The participants in this study were of French mother tongue, and were identified as having a low level in English. They were divided into the different viewing versions of the film: standard, intralanguage and reverse. While the authors did not highlight any differences between the intralanguage and standard versions, the participants who watched the film with reverse subtitles (dialogues in French and subtitles in English) obtained the best performance in terms of restitution. dialogue from the film.
The inverted version is therefore identified here as the one allowing a better restitution of the words in the language studied, suggesting that the semantic links between the languages are more easily generated compared to the other viewing conditions.
Other researchers have highlighted a facilitating effect of intralingual subtitling on vocabulary retention. According to these studies, intralanguage subtitling would introduce positive redundancy, where standard subtitles generate lexical interference between languages.
Strategies to adapt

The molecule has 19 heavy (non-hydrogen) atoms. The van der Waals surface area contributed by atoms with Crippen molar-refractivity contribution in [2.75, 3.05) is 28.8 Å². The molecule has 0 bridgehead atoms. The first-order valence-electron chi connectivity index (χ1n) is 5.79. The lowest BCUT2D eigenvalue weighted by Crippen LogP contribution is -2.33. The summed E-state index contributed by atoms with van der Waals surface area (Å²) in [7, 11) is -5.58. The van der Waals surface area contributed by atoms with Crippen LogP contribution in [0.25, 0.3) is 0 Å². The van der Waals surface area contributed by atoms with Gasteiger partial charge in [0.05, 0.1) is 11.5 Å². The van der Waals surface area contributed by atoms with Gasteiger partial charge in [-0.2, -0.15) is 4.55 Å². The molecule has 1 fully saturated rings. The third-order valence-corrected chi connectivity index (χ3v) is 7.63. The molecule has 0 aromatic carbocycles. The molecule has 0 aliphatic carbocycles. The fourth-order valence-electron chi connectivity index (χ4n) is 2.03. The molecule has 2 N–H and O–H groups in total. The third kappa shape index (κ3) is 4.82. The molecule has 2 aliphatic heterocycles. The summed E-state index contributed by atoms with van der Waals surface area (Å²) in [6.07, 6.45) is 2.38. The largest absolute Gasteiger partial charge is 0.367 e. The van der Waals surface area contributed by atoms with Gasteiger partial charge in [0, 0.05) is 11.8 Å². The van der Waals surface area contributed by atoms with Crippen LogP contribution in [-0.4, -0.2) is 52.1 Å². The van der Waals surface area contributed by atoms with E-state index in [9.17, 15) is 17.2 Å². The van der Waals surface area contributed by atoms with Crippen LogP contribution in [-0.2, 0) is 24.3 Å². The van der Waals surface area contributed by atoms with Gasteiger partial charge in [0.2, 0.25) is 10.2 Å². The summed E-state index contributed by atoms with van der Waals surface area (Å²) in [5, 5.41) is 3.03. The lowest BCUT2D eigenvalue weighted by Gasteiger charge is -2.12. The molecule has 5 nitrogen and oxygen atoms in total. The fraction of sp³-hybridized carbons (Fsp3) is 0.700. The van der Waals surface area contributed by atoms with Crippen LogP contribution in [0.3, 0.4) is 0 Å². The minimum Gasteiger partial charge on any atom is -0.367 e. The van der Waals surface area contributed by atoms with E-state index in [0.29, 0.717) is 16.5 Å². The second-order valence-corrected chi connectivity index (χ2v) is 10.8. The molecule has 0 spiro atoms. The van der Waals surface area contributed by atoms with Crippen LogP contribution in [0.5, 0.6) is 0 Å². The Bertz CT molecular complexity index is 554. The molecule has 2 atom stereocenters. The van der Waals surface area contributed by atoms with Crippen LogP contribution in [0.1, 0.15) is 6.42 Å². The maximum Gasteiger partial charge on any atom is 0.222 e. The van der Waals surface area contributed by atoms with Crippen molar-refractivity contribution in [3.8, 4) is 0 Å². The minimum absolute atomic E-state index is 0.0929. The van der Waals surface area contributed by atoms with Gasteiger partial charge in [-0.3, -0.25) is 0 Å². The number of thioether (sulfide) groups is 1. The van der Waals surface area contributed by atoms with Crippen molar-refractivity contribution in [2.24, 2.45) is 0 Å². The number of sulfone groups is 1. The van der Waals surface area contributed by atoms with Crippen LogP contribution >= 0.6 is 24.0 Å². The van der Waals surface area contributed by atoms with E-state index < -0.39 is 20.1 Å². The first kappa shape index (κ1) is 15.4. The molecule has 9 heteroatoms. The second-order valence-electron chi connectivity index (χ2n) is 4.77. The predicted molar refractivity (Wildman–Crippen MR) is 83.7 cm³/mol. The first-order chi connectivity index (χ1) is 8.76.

We can have very different skills in terms of mastering the language of the dialogues of the film, and if we want to optimize the understanding of the dialogues we must therefore choose the combination of languages that is the most suitable. Lavaur and Bairstow ‘s study examined the performance of film comprehension among beginner, intermediate and advanced participants in the foreign language.
Each level group was split into four to be presented with either the original version of the film (without subtitles), or the intralanguage version (dialogues and subtitles in a foreign language), or the classic interlanguage version (dialogues in a foreign language and subtitles in the mother tongue) or reversed (dialogues in the mother tongue and subtitles in the foreign language).